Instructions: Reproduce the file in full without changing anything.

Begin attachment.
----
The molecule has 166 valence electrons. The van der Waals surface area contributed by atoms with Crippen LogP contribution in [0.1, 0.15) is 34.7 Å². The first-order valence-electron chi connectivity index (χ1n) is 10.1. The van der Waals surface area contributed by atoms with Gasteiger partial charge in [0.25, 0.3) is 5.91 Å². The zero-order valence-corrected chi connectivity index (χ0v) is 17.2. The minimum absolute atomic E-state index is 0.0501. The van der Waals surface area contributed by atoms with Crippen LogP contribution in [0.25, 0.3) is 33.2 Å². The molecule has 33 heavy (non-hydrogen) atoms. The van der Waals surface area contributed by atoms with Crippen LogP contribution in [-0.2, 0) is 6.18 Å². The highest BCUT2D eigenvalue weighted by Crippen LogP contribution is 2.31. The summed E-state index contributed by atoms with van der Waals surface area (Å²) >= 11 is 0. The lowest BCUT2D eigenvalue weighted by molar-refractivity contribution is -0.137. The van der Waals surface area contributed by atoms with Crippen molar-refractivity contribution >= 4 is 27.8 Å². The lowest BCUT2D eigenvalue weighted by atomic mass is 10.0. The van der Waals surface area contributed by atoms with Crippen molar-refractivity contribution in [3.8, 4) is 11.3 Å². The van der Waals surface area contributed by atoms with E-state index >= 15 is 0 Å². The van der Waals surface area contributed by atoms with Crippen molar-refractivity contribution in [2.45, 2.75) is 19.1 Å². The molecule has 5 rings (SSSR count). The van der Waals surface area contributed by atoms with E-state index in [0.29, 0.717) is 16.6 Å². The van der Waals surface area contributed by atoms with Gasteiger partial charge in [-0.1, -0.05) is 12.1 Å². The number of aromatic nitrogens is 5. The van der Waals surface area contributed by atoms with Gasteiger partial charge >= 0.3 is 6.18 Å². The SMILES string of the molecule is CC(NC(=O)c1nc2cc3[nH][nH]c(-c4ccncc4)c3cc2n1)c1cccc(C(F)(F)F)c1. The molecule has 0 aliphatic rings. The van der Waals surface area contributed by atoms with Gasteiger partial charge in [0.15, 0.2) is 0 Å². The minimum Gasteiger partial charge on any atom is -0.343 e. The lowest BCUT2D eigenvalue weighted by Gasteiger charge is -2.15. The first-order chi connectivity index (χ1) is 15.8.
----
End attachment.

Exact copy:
The molecule has 166 valence electrons. The van der Waals surface area contributed by atoms with Crippen LogP contribution in [0.1, 0.15) is 34.7 Å². The first-order valence-electron chi connectivity index (χ1n) is 10.1. The van der Waals surface area contributed by atoms with Gasteiger partial charge in [0.25, 0.3) is 5.91 Å². The zero-order valence-corrected chi connectivity index (χ0v) is 17.2. The minimum absolute atomic E-state index is 0.0501. The van der Waals surface area contributed by atoms with Crippen LogP contribution in [0.25, 0.3) is 33.2 Å². The molecule has 33 heavy (non-hydrogen) atoms. The van der Waals surface area contributed by atoms with Crippen LogP contribution in [-0.2, 0) is 6.18 Å². The highest BCUT2D eigenvalue weighted by Crippen LogP contribution is 2.31. The summed E-state index contributed by atoms with van der Waals surface area (Å²) >= 11 is 0. The lowest BCUT2D eigenvalue weighted by molar-refractivity contribution is -0.137. The van der Waals surface area contributed by atoms with Crippen molar-refractivity contribution >= 4 is 27.8 Å². The lowest BCUT2D eigenvalue weighted by atomic mass is 10.0. The van der Waals surface area contributed by atoms with Crippen molar-refractivity contribution in [3.8, 4) is 11.3 Å². The van der Waals surface area contributed by atoms with E-state index >= 15 is 0 Å². The van der Waals surface area contributed by atoms with Crippen molar-refractivity contribution in [2.45, 2.75) is 19.1 Å². The molecule has 5 rings (SSSR count). The van der Waals surface area contributed by atoms with E-state index in [0.29, 0.717) is 16.6 Å². The van der Waals surface area contributed by atoms with Gasteiger partial charge in [-0.1, -0.05) is 12.1 Å². The number of aromatic nitrogens is 5. The van der Waals surface area contributed by atoms with Gasteiger partial charge >= 0.3 is 6.18 Å². The SMILES string of the molecule is CC(NC(=O)c1nc2cc3[nH][nH]c(-c4ccncc4)c3cc2n1)c1cccc(C(F)(F)F)c1. The molecule has 0 aliphatic rings. The van der Waals surface area contributed by atoms with Gasteiger partial charge in [0.15, 0.2) is 0 Å². The minimum Gasteiger partial charge on any atom is -0.343 e. The lowest BCUT2D eigenvalue weighted by Gasteiger charge is -2.15. The first-order chi connectivity index (χ1) is 15.8.